Once sharing about happiness, Thay Thich Truc Thai Minh said that: “When learning the Buddha Dharma, you will have the chance to learn how to reduce desires, and know what is enough, then you are happy. Even lying in a golden bed does not make you happy if you don’t know what is enough. On the contrary, you still feel happy to lie in an old mat when you think that is enough for you. That is the spirit the Buddha taught. Analyse and reflect carefully on yourself, then you will have a stronger belief in the Buddha’s teachings. The Buddha taught that those who know what is enough for them are happy people. Therefore, true Buddhists who know to return to the Buddha Dharma and concern self-cultivation will suffer less. Smart practitioners feel content with whatever they have. Should they not have much property, they will stay happy with what they have. In contrast, if they are wealthy, they are likely to share with unlucky people. Just keep in mind that property is just temporary, and use them for remaining healthy to cultivate yourself, not for the main goal of life.” Anything we have in life is what we deserve. Just be satisfied with what we have, we will have more happiness.

Thay Thich Truc Thai Minh and the Sangha of Ba Vang Pagoda hold their alms bowls going on an alms round
Thay Thich Truc Thai Minh and the Sangha of Ba Vang Pagoda hold their alms bowls going on an alms round

 

The Buddha and His ordained disciples own nothing much but three clad robes and one alms bowl each person. They eat only in the alms bowl and have one meal per day but they are always happy and peaceful. Because they know that is enough for them and think that few desires bring happiness.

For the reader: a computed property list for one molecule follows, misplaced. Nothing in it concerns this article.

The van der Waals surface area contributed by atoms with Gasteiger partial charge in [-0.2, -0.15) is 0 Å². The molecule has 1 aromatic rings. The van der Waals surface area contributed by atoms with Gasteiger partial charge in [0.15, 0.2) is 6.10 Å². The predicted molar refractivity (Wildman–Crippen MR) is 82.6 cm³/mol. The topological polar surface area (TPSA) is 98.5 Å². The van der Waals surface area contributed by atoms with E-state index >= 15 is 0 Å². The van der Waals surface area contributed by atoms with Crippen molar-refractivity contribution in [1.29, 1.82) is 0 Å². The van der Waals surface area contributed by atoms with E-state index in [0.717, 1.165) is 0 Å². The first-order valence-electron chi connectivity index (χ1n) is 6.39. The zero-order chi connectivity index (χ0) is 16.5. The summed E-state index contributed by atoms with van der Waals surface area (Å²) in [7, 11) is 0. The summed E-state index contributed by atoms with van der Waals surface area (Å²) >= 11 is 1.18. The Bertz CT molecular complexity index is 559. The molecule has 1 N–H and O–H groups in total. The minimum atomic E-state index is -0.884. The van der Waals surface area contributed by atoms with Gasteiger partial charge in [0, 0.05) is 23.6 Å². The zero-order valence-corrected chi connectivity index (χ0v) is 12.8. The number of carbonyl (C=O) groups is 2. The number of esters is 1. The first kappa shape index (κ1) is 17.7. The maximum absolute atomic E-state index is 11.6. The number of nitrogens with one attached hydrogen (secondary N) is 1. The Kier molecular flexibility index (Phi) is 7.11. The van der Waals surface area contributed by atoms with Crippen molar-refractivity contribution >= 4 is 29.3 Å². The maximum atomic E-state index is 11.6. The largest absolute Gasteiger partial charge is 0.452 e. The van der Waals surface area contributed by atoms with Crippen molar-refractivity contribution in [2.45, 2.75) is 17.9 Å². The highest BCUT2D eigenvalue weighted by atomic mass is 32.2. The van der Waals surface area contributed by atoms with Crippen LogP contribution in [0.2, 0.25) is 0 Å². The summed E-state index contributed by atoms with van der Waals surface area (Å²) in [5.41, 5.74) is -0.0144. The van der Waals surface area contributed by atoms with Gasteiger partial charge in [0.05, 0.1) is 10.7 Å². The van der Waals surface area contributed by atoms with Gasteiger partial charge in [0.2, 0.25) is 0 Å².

#3 Be yourself! Stop comparing yourself to anyone

Once in October 2018, Thay Thich Truc Thai Minh preached a Dharma talk about happiness to the lecturers and committees of National Economics University He told a short story of a crow, swan, parrot and peacock, and delivered the message: “Never will you have happiness if you keep comparing yourself to others and envying them”. Here comes the story:

“Once upon a time, a crow was living in the forest. One day, he saw a swan and adored it. Seeing himself all in black, he came and told the swan: “Hey mate, you must be the happiest bird in the world. I wish to have white feathers like yours.”

The swan replied: “I was feeling happy until I saw a parrot, who has more colours on his feathers. He is more beautiful than me, a top-to-toe white swan, so I am not happy.”

The crow then approached the parrot. “You are so happy, I adore you,” said the crow. The parrot replied: “I used to think I was happy until I saw a peacock. I am nothing compared to him. The peacock has hundreds of colours. Everyday many people come to see him.” 

The crow visited the zoo to meet the peacock. Many people gathered to watch him dance. After the people had left, the crow approached the peacock. “Hey peacock,” the crow said, “you must be the happiest bird in the world. So many people come to see you.” 

The peacock replied, “I used to think that I was happy. But to be honest, I wish to be like you, dear crow. I am trapped in this cage. Although thousands of people come to see me, I wish one day I could be free so as not to be kept in this small locked cage. I wish I were like you to fly freely in the sky.”

On hearing that, the crow understood about happiness. He thought, “if I keep comparing myself to others, I will never have happiness.”

The Buddha taught that human desires are endless. “It is like the thirst of a person who drinks salt water: one gets no satisfaction and one’s thirst is only increased.”

Know what is enough, then we can be happy—that is the teaching of the Buddha. The Buddha in whom no suffering dwell attained supreme happiness. We all can learn from the Buddha and walk the path He used to walk. Eventually, we will have supreme happiness. Try our best but be content with what we have, we will be peaceful in this life.

Reference: 

  1. Sutra on the Eight Awakenings of the Great Beings translated from Chinese by Buddha Gate Monastery. 
  2. The Sutra on the Eight Realizations of the Great Beings, translated from the Chinese with Commentary by Thich Nhat Hanh.
  3. The Dhammapada, translated by S. Beck.